I’ve learned a lot at the store

For seven months, I’ve been proud to pull on that red vest and talk to customers.

Working at the store has been interesting, every shift, every day.

My comfortable, sturdy work shoes.

My comfortable, sturdy work shoes.

Yes, even when I spilled paint on my favorite pair of work shoes.

Here’s the most important of what I’ve learned since October, when I started as a part-time cashier on the front end, and then moved full-time to the paint department four months later.

•Customers can make your day. A smile at the cash register always made me happy, whether it be for solving a problem with a price that somehow didn’t ring up right or for one of my product-related puns I liked to register. A chuckle and comment about that would be followed with You can see me four times a week at register 11. In paint, the smiles come from a customer agreeing with my advice on a color match in the chip section. Yes, what do you think goes with … is a challenge I’ve come to appreciate.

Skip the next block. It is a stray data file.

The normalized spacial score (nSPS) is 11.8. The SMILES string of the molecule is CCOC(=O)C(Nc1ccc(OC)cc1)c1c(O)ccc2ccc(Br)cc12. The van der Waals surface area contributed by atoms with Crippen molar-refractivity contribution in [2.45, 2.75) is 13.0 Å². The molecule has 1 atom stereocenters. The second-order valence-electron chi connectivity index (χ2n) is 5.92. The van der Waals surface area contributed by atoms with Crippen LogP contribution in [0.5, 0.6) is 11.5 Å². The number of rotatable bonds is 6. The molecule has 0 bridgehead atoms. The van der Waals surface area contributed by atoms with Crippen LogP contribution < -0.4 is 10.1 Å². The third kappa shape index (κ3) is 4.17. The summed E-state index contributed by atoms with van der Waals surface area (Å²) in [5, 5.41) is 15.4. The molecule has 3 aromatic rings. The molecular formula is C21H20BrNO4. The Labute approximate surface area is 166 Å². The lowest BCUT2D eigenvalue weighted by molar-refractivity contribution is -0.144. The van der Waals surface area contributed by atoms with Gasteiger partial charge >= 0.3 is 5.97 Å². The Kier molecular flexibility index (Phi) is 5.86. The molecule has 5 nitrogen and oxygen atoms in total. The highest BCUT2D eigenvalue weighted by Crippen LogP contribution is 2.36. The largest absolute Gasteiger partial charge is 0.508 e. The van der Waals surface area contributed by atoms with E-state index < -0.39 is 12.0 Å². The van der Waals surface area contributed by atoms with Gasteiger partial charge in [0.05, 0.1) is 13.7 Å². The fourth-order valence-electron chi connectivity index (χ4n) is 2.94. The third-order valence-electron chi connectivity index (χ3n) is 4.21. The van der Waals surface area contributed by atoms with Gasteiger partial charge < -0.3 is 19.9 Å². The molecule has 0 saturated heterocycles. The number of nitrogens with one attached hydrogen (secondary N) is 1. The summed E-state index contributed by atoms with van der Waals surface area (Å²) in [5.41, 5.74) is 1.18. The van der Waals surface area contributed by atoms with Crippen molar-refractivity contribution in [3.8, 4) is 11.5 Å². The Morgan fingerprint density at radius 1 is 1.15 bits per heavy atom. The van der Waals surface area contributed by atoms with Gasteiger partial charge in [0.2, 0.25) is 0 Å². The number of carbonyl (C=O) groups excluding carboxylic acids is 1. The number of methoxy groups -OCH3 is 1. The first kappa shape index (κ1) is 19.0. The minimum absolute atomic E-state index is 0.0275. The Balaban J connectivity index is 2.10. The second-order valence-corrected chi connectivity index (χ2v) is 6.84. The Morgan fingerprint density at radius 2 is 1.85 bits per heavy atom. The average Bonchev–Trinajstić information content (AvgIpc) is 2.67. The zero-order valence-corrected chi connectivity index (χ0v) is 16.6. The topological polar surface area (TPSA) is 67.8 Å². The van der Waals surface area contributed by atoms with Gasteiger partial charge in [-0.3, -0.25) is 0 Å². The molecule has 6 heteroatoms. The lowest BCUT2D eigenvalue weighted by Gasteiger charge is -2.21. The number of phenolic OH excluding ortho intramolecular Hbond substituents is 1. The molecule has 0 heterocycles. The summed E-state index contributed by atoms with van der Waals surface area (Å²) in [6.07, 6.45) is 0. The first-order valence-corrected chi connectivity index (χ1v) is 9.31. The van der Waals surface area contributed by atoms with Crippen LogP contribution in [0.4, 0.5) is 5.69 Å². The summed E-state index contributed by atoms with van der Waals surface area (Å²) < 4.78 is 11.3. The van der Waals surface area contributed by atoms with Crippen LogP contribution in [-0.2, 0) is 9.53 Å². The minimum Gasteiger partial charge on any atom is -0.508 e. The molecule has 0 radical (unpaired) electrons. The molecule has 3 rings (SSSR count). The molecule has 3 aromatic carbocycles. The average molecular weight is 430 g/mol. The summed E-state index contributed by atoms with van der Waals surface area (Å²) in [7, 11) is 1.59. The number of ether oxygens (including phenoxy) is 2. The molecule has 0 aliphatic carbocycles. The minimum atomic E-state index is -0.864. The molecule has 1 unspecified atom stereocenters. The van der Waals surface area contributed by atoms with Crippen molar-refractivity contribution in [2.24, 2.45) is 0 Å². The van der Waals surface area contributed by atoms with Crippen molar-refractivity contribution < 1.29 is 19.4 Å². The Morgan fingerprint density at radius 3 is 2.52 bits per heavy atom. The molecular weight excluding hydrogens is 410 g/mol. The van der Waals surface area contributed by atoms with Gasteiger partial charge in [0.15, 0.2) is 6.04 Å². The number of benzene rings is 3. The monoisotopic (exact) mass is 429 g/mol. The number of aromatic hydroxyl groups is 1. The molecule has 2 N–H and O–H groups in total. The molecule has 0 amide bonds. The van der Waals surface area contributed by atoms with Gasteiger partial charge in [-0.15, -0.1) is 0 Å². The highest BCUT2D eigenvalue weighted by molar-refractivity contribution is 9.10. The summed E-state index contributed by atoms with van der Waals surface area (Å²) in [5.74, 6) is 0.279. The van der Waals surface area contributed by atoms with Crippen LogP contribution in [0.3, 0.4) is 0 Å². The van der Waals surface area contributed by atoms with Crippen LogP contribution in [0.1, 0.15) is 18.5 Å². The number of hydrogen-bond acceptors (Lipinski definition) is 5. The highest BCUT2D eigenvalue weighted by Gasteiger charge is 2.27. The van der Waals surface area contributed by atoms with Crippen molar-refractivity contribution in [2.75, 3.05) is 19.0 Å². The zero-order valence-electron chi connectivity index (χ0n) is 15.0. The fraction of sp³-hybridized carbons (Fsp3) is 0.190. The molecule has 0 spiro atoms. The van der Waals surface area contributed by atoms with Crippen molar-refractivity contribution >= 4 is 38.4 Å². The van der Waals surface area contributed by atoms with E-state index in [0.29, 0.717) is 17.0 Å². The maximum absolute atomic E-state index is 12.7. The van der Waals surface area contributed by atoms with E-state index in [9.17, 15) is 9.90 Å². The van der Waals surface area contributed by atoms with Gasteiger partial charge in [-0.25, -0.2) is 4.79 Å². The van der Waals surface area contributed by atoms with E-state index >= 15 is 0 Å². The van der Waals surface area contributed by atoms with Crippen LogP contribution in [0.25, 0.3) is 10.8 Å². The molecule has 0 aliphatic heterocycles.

•Customers can spoil the moment. It’s only business, I know. But rude is rude. And to be yelled at with the F-bomb when you’re trying to locate a product is, well, uncalled for in any location. Worst moment, though: I’m on the top step of our very tall ladder, pulling down a four-can carton of water seal from the top stock. The heavy carton is in my arms, over air space, when a customer rams the bottom of the ladder with his shopping cart and shock waves travel up the steel. Now, the store has fantastic ladders. Once you lock those babies down bu stepping firmly on the bottom step, they’re as steady as they come. Nevertheless, as the collision shock wave wave travels up, ny legs wobble, my arms quake, my heart races, Whoa! escapes my lips. Fortunately, I steady all of the above, I secure the carton against my body and rail per regulations, and safely back down the ladder to put the four cans of water seal in their rightful place for another customer to purchase. Because this guy didn’t stop, or even look up.